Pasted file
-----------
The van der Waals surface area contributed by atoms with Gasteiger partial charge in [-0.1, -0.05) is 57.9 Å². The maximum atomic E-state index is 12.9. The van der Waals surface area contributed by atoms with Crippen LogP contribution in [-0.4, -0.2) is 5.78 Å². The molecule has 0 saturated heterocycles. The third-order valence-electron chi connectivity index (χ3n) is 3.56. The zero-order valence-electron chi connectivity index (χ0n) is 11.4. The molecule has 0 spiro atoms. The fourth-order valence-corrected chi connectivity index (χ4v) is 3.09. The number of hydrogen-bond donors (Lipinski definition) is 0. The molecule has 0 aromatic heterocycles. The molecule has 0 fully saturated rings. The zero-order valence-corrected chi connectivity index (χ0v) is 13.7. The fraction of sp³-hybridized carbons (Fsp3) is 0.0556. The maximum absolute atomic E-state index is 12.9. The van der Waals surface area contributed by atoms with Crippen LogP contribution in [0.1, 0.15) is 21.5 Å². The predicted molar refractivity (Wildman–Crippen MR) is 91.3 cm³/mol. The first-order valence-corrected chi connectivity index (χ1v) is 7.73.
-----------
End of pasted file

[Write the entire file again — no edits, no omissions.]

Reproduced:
The van der Waals surface area contributed by atoms with Gasteiger partial charge in [-0.1, -0.05) is 57.9 Å². The maximum atomic E-state index is 12.9. The van der Waals surface area contributed by atoms with Crippen LogP contribution in [-0.4, -0.2) is 5.78 Å². The molecule has 0 saturated heterocycles. The third-order valence-electron chi connectivity index (χ3n) is 3.56. The zero-order valence-electron chi connectivity index (χ0n) is 11.4. The molecule has 0 spiro atoms. The fourth-order valence-corrected chi connectivity index (χ4v) is 3.09. The number of hydrogen-bond donors (Lipinski definition) is 0. The molecule has 0 aromatic heterocycles. The molecule has 0 fully saturated rings. The zero-order valence-corrected chi connectivity index (χ0v) is 13.7. The fraction of sp³-hybridized carbons (Fsp3) is 0.0556. The maximum absolute atomic E-state index is 12.9. The van der Waals surface area contributed by atoms with Crippen LogP contribution in [0.1, 0.15) is 21.5 Å². The predicted molar refractivity (Wildman–Crippen MR) is 91.3 cm³/mol. The first-order valence-corrected chi connectivity index (χ1v) is 7.73.